Review: Finding Percy Erebus, Elephant Talk Theatre, By Hannah Goslin

 out of 5 stars (4 / 5)

Some say that we are asking children to grow up too soon. We open the World to them at too young an age and expect a lot from them. But in some instances, it is so important for children to learn the ways of life.

It is an age old saying that families think it is important to have pets in a child’s life to learn many important lessons of responsibility or love, but mostly to learn about death and losing someone.

Finding Percy Erebus is a different way of explaining this fact of life. An 8 year old child’s friend Percy passes away, and we go through a mysterious World, with many mysterious characters on the search for Percy. Really this is a tale teaching children about love and loss, about growing up and how the world changes.

There’s no messing around with this play. We are introduced to the loss of Percy straight away, leaving the rest of the play to develop from the child’s mind and how they are coping. This is punctuated with comical characters, magic and a complimenting score. Music is often upbeat at the beginning, and with a plink and a plonk; very child like and easy. But soon the music turns dark or into a soundscape to signal the more grown up aspects and the learning moments.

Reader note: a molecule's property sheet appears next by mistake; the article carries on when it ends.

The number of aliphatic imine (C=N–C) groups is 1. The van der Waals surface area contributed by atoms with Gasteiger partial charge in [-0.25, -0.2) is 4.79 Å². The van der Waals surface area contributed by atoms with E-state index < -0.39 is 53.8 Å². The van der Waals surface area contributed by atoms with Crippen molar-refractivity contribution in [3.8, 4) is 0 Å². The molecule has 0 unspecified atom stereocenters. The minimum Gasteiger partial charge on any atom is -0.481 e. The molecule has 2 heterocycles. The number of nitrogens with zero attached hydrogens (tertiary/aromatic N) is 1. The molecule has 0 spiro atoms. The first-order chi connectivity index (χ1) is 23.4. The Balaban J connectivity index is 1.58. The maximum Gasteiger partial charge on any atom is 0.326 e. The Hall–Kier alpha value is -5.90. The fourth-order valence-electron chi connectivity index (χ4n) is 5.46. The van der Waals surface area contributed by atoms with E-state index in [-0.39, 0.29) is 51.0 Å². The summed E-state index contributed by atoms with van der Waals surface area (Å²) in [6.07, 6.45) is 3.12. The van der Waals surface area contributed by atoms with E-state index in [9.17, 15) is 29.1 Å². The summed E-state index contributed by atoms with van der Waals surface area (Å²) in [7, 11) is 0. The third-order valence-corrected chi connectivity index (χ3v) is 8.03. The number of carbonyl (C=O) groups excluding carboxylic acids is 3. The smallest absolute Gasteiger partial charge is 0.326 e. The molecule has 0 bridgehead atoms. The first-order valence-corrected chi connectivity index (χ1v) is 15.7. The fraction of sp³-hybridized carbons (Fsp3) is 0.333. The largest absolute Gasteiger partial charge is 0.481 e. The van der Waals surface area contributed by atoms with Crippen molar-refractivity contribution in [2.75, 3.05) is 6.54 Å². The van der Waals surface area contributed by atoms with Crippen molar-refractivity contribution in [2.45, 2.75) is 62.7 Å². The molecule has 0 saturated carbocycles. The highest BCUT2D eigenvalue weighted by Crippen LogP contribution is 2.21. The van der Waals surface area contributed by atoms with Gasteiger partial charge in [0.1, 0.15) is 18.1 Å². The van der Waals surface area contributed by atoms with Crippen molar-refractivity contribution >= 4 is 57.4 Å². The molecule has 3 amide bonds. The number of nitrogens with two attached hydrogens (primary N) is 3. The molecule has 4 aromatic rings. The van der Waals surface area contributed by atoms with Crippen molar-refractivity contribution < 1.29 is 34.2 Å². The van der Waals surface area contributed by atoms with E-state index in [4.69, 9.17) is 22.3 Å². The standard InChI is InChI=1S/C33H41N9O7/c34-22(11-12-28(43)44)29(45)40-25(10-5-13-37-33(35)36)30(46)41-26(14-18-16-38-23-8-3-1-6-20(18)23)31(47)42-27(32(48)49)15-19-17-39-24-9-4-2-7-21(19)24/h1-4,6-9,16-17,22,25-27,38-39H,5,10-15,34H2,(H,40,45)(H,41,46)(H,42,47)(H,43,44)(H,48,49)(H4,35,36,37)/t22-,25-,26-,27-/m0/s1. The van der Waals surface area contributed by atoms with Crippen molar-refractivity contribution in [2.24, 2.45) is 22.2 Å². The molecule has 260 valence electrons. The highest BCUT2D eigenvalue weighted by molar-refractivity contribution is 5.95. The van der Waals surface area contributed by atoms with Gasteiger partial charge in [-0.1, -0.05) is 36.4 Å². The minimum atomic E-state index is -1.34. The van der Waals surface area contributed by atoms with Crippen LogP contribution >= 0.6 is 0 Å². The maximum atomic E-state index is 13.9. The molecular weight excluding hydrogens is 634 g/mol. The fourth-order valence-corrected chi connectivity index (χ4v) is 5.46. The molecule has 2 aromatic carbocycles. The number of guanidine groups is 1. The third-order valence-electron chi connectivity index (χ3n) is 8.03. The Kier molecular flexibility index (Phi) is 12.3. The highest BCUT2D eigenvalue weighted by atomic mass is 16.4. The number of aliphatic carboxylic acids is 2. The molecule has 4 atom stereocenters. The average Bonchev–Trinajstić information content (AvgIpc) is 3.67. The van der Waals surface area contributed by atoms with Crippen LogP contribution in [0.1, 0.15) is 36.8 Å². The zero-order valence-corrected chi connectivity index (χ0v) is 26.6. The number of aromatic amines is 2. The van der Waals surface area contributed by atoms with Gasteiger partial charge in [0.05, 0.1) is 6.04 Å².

Elephant Talk Theatre have chosen for all voices to be prerecorded. This is helpful for children when they can hear a child’s voice instead of an adult mimicking; the same with adult voices that perhaps mirror their parents or people they know.

The set and props are really simple, which is nice to see in a children’s play. Usually these genres feel the need to fill the stage with colours and sounds and objects that they recognise. However, the minimal bits represent important parts of the story, and the rest are mimed, allowing children to use their imagination but remember the really important items for later on.

Finding Percy Erebus is fun, it is magical, but most importantly is bringing the facts of loss to children in an easy way to understand.

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